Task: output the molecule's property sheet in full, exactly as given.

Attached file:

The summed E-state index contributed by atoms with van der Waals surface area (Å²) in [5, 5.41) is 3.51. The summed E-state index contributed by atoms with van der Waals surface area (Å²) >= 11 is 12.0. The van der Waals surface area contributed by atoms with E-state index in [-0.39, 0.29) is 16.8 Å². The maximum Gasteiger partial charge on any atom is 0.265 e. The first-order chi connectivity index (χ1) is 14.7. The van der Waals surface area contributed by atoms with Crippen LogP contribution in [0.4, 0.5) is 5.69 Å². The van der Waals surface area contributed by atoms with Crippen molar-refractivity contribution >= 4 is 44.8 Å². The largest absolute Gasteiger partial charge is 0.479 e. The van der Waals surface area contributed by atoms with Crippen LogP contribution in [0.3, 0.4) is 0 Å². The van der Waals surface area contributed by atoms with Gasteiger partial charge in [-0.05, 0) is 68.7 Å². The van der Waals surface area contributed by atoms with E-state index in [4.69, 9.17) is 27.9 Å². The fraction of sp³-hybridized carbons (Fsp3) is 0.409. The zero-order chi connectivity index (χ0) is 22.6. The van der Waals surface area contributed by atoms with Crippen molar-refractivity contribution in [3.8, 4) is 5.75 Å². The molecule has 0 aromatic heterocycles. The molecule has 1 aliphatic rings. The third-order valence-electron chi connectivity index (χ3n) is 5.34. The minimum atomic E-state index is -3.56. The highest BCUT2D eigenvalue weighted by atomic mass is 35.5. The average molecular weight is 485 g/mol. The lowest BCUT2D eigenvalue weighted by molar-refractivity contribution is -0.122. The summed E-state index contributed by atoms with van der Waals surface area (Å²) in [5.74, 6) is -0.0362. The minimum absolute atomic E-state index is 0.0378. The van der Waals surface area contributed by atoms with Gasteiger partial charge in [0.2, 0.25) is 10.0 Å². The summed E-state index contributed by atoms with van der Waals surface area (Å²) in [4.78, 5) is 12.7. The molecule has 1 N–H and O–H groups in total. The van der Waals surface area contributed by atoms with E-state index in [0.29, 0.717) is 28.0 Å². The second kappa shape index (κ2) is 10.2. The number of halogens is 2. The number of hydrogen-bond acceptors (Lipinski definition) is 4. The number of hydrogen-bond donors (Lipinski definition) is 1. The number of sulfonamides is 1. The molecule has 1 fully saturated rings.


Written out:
The summed E-state index contributed by atoms with van der Waals surface area (Å²) in [5, 5.41) is 3.51. The summed E-state index contributed by atoms with van der Waals surface area (Å²) >= 11 is 12.0. The van der Waals surface area contributed by atoms with E-state index in [-0.39, 0.29) is 16.8 Å². The maximum Gasteiger partial charge on any atom is 0.265 e. The first-order chi connectivity index (χ1) is 14.7. The van der Waals surface area contributed by atoms with Crippen LogP contribution in [0.4, 0.5) is 5.69 Å². The van der Waals surface area contributed by atoms with Crippen molar-refractivity contribution >= 4 is 44.8 Å². The largest absolute Gasteiger partial charge is 0.479 e. The van der Waals surface area contributed by atoms with Crippen LogP contribution in [0.3, 0.4) is 0 Å². The van der Waals surface area contributed by atoms with Gasteiger partial charge in [-0.05, 0) is 68.7 Å². The van der Waals surface area contributed by atoms with E-state index in [4.69, 9.17) is 27.9 Å². The fraction of sp³-hybridized carbons (Fsp3) is 0.409. The zero-order chi connectivity index (χ0) is 22.6. The van der Waals surface area contributed by atoms with Crippen molar-refractivity contribution in [3.8, 4) is 5.75 Å². The molecule has 0 aromatic heterocycles. The molecule has 1 aliphatic rings. The third-order valence-electron chi connectivity index (χ3n) is 5.34. The minimum atomic E-state index is -3.56. The highest BCUT2D eigenvalue weighted by atomic mass is 35.5. The average molecular weight is 485 g/mol. The lowest BCUT2D eigenvalue weighted by molar-refractivity contribution is -0.122. The summed E-state index contributed by atoms with van der Waals surface area (Å²) in [5.74, 6) is -0.0362. The minimum absolute atomic E-state index is 0.0378. The van der Waals surface area contributed by atoms with Gasteiger partial charge in [0.2, 0.25) is 10.0 Å². The summed E-state index contributed by atoms with van der Waals surface area (Å²) in [4.78, 5) is 12.7. The molecule has 1 N–H and O–H groups in total. The van der Waals surface area contributed by atoms with E-state index in [0.29, 0.717) is 28.0 Å². The second kappa shape index (κ2) is 10.2. The number of halogens is 2. The number of hydrogen-bond acceptors (Lipinski definition) is 4. The number of hydrogen-bond donors (Lipinski definition) is 1. The number of sulfonamides is 1. The molecule has 1 fully saturated rings.